WASHINGTON — The recently completed deal between Iran and the P5+1 will set Iran’s nuclear program back for five years. But the US and Israel should use the time in the interim to improve coordination and present a united front on Iran, a former senior Israeli defense official said Sunday.
Maj. Gen. (ret.) Amos Yadlin, the former head of Military Intelligence and IDF attache to Washington and current director of the Institute for National Security Studies (INSS) said the nuclear deal — which went into effect as he spoke — would entail major challenges for Israel, which would need to be addressed with Washington.
“A responsible prime minister will come to the president of the United States and come up with a plan for how to deal with Iran,” he said, explaining that Israel needs to talk with the US to see how they can “compensate for the not-so-good inspections” and other problematic aspects of the deal.
Israel, Yadlin emphasized, “cannot live with Iran, with this regime that calls to destroy Israel, this same regime in 15 years with nuclear capabilities.”
But Yadlin stressed that the only way to deal with the challenges poised by Iran is by bringing US-Israel cooperation closer.
“We have a very problematic deal, but there is a lot we can do with the consequences and we do have time,” Yadlin went on.
Yadlin suggested that “Israel and the US should have review committees that sit and review where this deal is going,” and should include not just reviews of the nuclear program itself, but also of Iran’s regional engagement and of its calls for the destruction of Israel.
“If the Iranians do not change their conduct” on any of those fronts, continued Yadlin, “the agreement should be abolished.”
According to him, the Obama administration was not entirely on board with Israeli concerns regarding Iran’s non-nuclear activities. “Some in the Obama administration see Iran not as the problem, but as the solution” to regional challenges. Yadlin, however, said that the US and Israel “have to deal with the nuclear and the non-nuclear issue together.
“The grand strategy for Israel is to see how to cooperate with the United States,” he surmised. Yadlin supports reaching parallel agreements with the administration regarding policy toward Iran, and renewing the 10-year strategic memorandum that is currently the focus of renewed talks between Washington and Jerusalem.
Meetings recommenced this week after a long break that coincided with the peak of tensions between the two administrations. Efforts, he said, should include increasing Israel’s defensive capabilities, including the joint US-Israeli missile-defense projects, as well as working toward combating Iran’s regional influence.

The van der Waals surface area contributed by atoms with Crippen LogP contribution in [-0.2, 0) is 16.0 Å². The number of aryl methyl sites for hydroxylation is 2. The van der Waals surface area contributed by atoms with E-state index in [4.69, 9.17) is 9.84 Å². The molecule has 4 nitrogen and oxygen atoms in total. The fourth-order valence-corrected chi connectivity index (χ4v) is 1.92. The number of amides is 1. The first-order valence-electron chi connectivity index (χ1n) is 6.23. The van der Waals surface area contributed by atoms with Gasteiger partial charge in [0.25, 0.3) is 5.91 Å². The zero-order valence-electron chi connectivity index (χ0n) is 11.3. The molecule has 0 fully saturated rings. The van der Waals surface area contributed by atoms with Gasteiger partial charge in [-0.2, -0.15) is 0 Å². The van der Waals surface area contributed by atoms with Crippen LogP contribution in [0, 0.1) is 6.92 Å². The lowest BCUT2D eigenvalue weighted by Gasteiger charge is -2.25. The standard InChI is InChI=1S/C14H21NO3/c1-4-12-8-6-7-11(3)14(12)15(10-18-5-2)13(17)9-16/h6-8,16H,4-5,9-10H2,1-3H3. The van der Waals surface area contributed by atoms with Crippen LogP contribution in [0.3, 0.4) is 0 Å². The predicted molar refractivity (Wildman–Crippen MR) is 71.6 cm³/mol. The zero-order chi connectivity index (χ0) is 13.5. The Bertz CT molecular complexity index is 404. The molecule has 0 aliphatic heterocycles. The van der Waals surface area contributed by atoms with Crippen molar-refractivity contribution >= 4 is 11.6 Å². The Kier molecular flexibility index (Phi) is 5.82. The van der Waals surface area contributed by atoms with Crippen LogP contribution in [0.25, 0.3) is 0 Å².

In the same five years, Yadlin recommended that the US and Israel draw together on presenting what he described as a “credible military option.” While acknowledging that there are “better choices” than a military option — which Yadlin sees as a last resort — Yadlin stressed that “the military option must be there, because there are only two leverages with Iran. There are biting sanctions… and, second, a credible military option.”
Iran today, Yadlin warned, does not see a military threat on the table. Without directly criticizing the US administration, Yadlin said that the Iranians believe “that the US has the capability but no will, and that Israel has the will but no capability.”
In the coming years, he suggested, the two countries should come together to rectify those gaps.
In his talk before a morning plenary of the Israel American Council’s annual conference, Yadlin also gestured to the ongoing attacks conducted by Palestinians against Israelis, tying the situation to Israel’s ability to create an international consensus around containing Iran.
“The Sunni [states] and Israel wake up in the morning and see the same threat [from Iran],” he explained, “but there is only one problem — the Palestinians.” To that end, he proposed that Israel engage in regional communication.
“The leadership needed today is proactive — policies that see the opportunities and not only the threat,” he argued. “There are very strong opportunities and we need to know how to go forward.”